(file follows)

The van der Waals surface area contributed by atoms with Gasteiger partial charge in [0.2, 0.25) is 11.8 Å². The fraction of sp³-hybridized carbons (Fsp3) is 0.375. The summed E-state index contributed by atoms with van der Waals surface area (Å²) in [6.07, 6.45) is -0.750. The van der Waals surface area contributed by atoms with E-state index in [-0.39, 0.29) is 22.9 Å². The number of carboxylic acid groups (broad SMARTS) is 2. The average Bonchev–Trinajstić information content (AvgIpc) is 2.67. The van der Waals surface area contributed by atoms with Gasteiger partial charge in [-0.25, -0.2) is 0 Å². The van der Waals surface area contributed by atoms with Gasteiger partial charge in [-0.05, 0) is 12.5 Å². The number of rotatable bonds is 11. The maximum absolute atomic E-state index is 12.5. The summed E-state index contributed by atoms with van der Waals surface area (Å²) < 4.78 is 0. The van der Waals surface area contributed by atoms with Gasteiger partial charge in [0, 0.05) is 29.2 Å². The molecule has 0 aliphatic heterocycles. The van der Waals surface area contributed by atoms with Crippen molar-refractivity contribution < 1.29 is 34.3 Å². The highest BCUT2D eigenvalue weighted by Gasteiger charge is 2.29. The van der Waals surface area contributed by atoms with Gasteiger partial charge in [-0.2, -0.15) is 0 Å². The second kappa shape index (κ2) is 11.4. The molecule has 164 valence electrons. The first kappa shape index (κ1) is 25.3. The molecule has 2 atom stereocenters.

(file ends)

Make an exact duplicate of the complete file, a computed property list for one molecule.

The van der Waals surface area contributed by atoms with Gasteiger partial charge in [0.2, 0.25) is 11.8 Å². The fraction of sp³-hybridized carbons (Fsp3) is 0.375. The summed E-state index contributed by atoms with van der Waals surface area (Å²) in [6.07, 6.45) is -0.750. The van der Waals surface area contributed by atoms with E-state index in [-0.39, 0.29) is 22.9 Å². The number of carboxylic acid groups (broad SMARTS) is 2. The average Bonchev–Trinajstić information content (AvgIpc) is 2.67. The van der Waals surface area contributed by atoms with Gasteiger partial charge in [-0.25, -0.2) is 0 Å². The van der Waals surface area contributed by atoms with Gasteiger partial charge in [-0.05, 0) is 12.5 Å². The number of rotatable bonds is 11. The maximum absolute atomic E-state index is 12.5. The summed E-state index contributed by atoms with van der Waals surface area (Å²) < 4.78 is 0. The van der Waals surface area contributed by atoms with Gasteiger partial charge in [0, 0.05) is 29.2 Å². The molecule has 0 aliphatic heterocycles. The van der Waals surface area contributed by atoms with Crippen molar-refractivity contribution < 1.29 is 34.3 Å². The highest BCUT2D eigenvalue weighted by Gasteiger charge is 2.29. The van der Waals surface area contributed by atoms with Gasteiger partial charge in [-0.2, -0.15) is 0 Å². The second kappa shape index (κ2) is 11.4. The molecule has 164 valence electrons. The first kappa shape index (κ1) is 25.3. The molecule has 2 atom stereocenters.